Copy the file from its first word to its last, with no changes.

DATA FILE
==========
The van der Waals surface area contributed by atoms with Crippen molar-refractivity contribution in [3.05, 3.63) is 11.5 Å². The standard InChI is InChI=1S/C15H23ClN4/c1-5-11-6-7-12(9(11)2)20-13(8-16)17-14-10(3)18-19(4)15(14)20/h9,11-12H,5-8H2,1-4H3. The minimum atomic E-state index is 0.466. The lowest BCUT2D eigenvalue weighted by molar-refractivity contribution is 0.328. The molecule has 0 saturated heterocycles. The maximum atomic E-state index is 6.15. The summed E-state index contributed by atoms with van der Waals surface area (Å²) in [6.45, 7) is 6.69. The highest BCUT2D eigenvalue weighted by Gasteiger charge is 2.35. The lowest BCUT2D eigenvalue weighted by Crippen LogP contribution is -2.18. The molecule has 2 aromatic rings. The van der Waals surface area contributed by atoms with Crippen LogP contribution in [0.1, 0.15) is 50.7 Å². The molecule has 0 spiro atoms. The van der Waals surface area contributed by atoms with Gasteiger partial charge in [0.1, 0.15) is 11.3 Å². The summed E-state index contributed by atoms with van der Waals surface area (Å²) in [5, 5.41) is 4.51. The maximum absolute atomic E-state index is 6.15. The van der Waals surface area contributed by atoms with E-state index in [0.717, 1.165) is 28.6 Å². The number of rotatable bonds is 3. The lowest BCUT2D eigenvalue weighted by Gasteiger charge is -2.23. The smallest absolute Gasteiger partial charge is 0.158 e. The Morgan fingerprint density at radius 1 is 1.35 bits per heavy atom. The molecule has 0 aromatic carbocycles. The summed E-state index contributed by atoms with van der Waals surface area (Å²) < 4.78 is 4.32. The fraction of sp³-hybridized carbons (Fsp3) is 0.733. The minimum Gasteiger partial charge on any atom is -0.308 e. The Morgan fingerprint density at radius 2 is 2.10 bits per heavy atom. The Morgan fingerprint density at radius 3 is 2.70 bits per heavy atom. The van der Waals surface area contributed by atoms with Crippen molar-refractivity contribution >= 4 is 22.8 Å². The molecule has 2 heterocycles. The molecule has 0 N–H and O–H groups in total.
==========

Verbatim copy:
The van der Waals surface area contributed by atoms with Crippen molar-refractivity contribution in [3.05, 3.63) is 11.5 Å². The standard InChI is InChI=1S/C15H23ClN4/c1-5-11-6-7-12(9(11)2)20-13(8-16)17-14-10(3)18-19(4)15(14)20/h9,11-12H,5-8H2,1-4H3. The minimum atomic E-state index is 0.466. The lowest BCUT2D eigenvalue weighted by molar-refractivity contribution is 0.328. The molecule has 0 saturated heterocycles. The maximum atomic E-state index is 6.15. The summed E-state index contributed by atoms with van der Waals surface area (Å²) in [6.45, 7) is 6.69. The highest BCUT2D eigenvalue weighted by Gasteiger charge is 2.35. The lowest BCUT2D eigenvalue weighted by Crippen LogP contribution is -2.18. The molecule has 2 aromatic rings. The van der Waals surface area contributed by atoms with Crippen LogP contribution in [0.1, 0.15) is 50.7 Å². The molecule has 0 spiro atoms. The van der Waals surface area contributed by atoms with Gasteiger partial charge in [0.1, 0.15) is 11.3 Å². The summed E-state index contributed by atoms with van der Waals surface area (Å²) in [5, 5.41) is 4.51. The maximum absolute atomic E-state index is 6.15. The van der Waals surface area contributed by atoms with E-state index in [0.717, 1.165) is 28.6 Å². The number of rotatable bonds is 3. The lowest BCUT2D eigenvalue weighted by Gasteiger charge is -2.23. The smallest absolute Gasteiger partial charge is 0.158 e. The Morgan fingerprint density at radius 1 is 1.35 bits per heavy atom. The molecule has 0 aromatic carbocycles. The summed E-state index contributed by atoms with van der Waals surface area (Å²) < 4.78 is 4.32. The fraction of sp³-hybridized carbons (Fsp3) is 0.733. The minimum Gasteiger partial charge on any atom is -0.308 e. The Morgan fingerprint density at radius 2 is 2.10 bits per heavy atom. The Morgan fingerprint density at radius 3 is 2.70 bits per heavy atom. The van der Waals surface area contributed by atoms with Crippen molar-refractivity contribution >= 4 is 22.8 Å². The molecule has 2 heterocycles. The molecule has 0 N–H and O–H groups in total.